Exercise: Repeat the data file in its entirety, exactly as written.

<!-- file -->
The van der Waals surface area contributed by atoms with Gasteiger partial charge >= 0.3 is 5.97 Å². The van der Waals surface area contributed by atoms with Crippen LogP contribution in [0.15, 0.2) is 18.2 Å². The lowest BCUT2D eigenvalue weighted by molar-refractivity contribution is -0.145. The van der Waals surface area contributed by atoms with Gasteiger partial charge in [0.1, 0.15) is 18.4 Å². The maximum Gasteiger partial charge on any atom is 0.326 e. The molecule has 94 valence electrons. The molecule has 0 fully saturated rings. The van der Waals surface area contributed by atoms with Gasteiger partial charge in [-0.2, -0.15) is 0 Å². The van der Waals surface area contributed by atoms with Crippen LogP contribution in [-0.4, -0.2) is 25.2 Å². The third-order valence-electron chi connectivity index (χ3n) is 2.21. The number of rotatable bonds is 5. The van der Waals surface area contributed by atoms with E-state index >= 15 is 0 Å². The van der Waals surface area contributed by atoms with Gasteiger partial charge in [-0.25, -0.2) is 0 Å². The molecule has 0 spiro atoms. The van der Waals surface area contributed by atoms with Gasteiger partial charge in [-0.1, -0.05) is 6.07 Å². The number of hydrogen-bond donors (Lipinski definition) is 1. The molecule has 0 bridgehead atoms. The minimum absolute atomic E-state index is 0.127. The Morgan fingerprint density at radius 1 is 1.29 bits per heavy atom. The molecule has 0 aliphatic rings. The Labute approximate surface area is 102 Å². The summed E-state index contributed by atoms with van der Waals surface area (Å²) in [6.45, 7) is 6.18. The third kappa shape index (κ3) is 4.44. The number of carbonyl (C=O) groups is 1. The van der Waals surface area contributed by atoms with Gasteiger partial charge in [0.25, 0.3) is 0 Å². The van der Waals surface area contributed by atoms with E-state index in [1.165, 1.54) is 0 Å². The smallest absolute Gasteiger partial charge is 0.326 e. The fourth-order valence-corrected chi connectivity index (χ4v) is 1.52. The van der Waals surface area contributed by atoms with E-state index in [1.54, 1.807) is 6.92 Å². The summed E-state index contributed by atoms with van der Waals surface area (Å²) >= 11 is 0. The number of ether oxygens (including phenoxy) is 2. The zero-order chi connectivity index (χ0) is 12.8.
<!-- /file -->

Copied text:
The van der Waals surface area contributed by atoms with Gasteiger partial charge >= 0.3 is 5.97 Å². The van der Waals surface area contributed by atoms with Crippen LogP contribution in [0.15, 0.2) is 18.2 Å². The lowest BCUT2D eigenvalue weighted by molar-refractivity contribution is -0.145. The van der Waals surface area contributed by atoms with Gasteiger partial charge in [0.1, 0.15) is 18.4 Å². The maximum Gasteiger partial charge on any atom is 0.326 e. The molecule has 94 valence electrons. The molecule has 0 fully saturated rings. The van der Waals surface area contributed by atoms with Gasteiger partial charge in [-0.2, -0.15) is 0 Å². The van der Waals surface area contributed by atoms with Crippen LogP contribution in [-0.4, -0.2) is 25.2 Å². The third-order valence-electron chi connectivity index (χ3n) is 2.21. The number of rotatable bonds is 5. The van der Waals surface area contributed by atoms with E-state index >= 15 is 0 Å². The van der Waals surface area contributed by atoms with Gasteiger partial charge in [-0.25, -0.2) is 0 Å². The molecule has 0 spiro atoms. The van der Waals surface area contributed by atoms with Gasteiger partial charge in [-0.1, -0.05) is 6.07 Å². The number of hydrogen-bond donors (Lipinski definition) is 1. The molecule has 0 bridgehead atoms. The minimum absolute atomic E-state index is 0.127. The Morgan fingerprint density at radius 1 is 1.29 bits per heavy atom. The molecule has 0 aliphatic rings. The Labute approximate surface area is 102 Å². The summed E-state index contributed by atoms with van der Waals surface area (Å²) in [6.45, 7) is 6.18. The third kappa shape index (κ3) is 4.44. The number of carbonyl (C=O) groups is 1. The van der Waals surface area contributed by atoms with Gasteiger partial charge in [0.25, 0.3) is 0 Å². The van der Waals surface area contributed by atoms with E-state index in [1.165, 1.54) is 0 Å². The smallest absolute Gasteiger partial charge is 0.326 e. The fourth-order valence-corrected chi connectivity index (χ4v) is 1.52. The van der Waals surface area contributed by atoms with E-state index in [1.54, 1.807) is 6.92 Å². The summed E-state index contributed by atoms with van der Waals surface area (Å²) >= 11 is 0. The number of ether oxygens (including phenoxy) is 2. The zero-order chi connectivity index (χ0) is 12.8.